100 Movie Musicals #25: Guys and Dolls (1955)

Loopy, word-drunk phantasmagoria about one man’s attempt to host a floating craps game. Shenanigans and marriages ensue! An utter delight from soup to nuts.

you will roll blank dice and remember where the spots are?

We watched this the same night that we watched Carmen Jones, and the tonal and aesthetic shift between the two movies was wild. Guys and Dolls operates on a very different theory of what a musical can and should be than Jones’ awkward naturalism that always felt like it thought opera’s opulence and US musical theater’s hokiness was all a bit gauche: Dolls is all candy colored sets and suits, giant shoulders, impossible sewers, a Times Square that’s more than half airless casino. It’s deeply in love with the Runyon dialogue that its various criminals, burlesques, and gamblers all deploy—in love with language as a whole, really, in both formal and informal registers—in a way the really underlines how perfunctory and cliched the cringeworthy dialect was in Jones.

It’s magnificently structured, too, with a series of nested cons and dodges that require every other con and dodge to pay off for anything to resolve, and that set up allows the movie to hop between threads whenever things start to flag; we’re always moving from temporary resolution to the middle of some other crisis, and it gives this utterly no-stakes plot a surprising amount of tension. The ridiculous names (Arvide Abernathy? Big Julie? Nicely-Nicely?), broad personalities, and colorful costuming make it easy to hang on to, regardless of how complicated things get; you always know why people are doing what they’re doing, what the stakes are, and how they’re at odds with each other. Superhero movies and video games operate in a similar model, but few of them pull the trick off anywhere near as neatly as Guys and Dolls.

three silhouettes as instantly distinguishable as anything in Overwatch

There’s a bit of a running theme in all the musicals we’ve watched from this period, both on and off the list, where cops are at best ineffective and at worst outright villainously inept in a way you don’t see in modern films. The carceral logic of the wars on Drugs and Terror hasn’t seeped so thoroughly into every facet of the culture, maybe? For a decade that’s famous for its button-downed conformity, the mass culture is straining at the seams against it.

This is the most textually homoerotic movie we’ve had on this list, with all the dudes desperate to get away from the women they’re notionally in love with so they can get in more male bonding time. It’s similar to Bride of Frankenstein in that way — guys don’t want dolls, they want to run off to the margins of society and do crimes/mad science with their boys! Marlon Brando’s Skye Masterson lays it out early on to Frank Sinatra’s perennially marriage-averse Nathan Detroit: “For a relationship that can last us all our lives, no doll can take the place of aces back to back.” The title song is Nicely-Nicely trying to talk Nathan out of women as a concept! Guys and Dolls will get both its confirmed bachelors safely married off by the end, but that tension never really resolves; both Jean Simmons’ Sister Sarah Brown and Vivian Blaine’s Adelaide want their men to be anything other than what they are, and that tension is never really resolved.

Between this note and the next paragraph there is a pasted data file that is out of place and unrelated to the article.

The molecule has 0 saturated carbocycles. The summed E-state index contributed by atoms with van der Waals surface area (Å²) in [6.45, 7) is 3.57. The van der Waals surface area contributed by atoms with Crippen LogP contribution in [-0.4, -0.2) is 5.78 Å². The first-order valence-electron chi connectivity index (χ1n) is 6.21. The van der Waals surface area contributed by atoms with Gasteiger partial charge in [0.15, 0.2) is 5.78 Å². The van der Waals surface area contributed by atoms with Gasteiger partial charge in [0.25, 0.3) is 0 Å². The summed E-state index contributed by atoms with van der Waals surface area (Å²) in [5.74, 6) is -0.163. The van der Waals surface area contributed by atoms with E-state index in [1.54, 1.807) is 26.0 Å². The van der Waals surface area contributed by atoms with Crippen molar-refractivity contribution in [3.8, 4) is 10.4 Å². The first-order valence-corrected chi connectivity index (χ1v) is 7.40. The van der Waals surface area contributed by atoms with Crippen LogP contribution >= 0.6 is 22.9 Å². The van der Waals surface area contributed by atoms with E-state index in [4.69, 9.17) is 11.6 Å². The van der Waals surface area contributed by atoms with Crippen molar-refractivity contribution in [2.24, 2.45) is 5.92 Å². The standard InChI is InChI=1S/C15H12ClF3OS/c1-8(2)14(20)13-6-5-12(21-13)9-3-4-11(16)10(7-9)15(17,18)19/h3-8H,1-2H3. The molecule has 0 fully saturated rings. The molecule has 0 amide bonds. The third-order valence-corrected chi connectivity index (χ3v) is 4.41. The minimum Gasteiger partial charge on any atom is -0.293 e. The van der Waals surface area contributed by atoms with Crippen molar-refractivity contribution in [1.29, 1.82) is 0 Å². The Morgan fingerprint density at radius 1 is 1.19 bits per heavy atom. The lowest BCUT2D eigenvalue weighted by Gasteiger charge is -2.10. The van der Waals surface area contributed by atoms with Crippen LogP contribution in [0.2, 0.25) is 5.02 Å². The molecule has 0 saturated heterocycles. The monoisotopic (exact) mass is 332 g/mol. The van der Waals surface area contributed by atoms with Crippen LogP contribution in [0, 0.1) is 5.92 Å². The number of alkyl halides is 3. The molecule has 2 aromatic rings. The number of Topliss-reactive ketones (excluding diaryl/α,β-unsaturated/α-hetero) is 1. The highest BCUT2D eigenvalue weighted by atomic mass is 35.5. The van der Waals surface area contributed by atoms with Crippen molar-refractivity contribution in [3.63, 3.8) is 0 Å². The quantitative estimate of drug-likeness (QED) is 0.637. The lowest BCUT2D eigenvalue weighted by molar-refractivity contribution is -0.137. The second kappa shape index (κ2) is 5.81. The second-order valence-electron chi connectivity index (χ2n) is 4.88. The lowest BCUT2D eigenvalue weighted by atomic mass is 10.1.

it’s opulent, but it can’t last

For all that, though, the movie likes its heroines just fine, and there’s some real chemistry and affection between both couples, when the men aren’t in their heads about how women as a class spell the end of all fun. Skye and Sarah in particular have a sparky, combative flirtiness that makes the romance in this movie the first one on this list that hasn’t made me want to die. Skye at one point fussily corrects Sister Sarah’s bible quote, and it’s insufferable but also somehow charming because it’s just another salvo in the rhetorical game they’re mutually playing; he’s fighting on her turf in the same way she’ll be fighting on his turf later. Vivian Blaine is phenomenal as Adelaide, tremendously funny and touching, with a stage career in burlesque that is doing just fine and that is refreshingly never questioned by Nathan or any of the other men; for all the battle of the sexes framing tossed around, none of the men are threatened by the women having lives outside of the home. Adelaide is chasing Nathan to settle down and let her support him, not the other way around, and that’s so rare, both in the 50s and today, particularly for a woman doing sex work.

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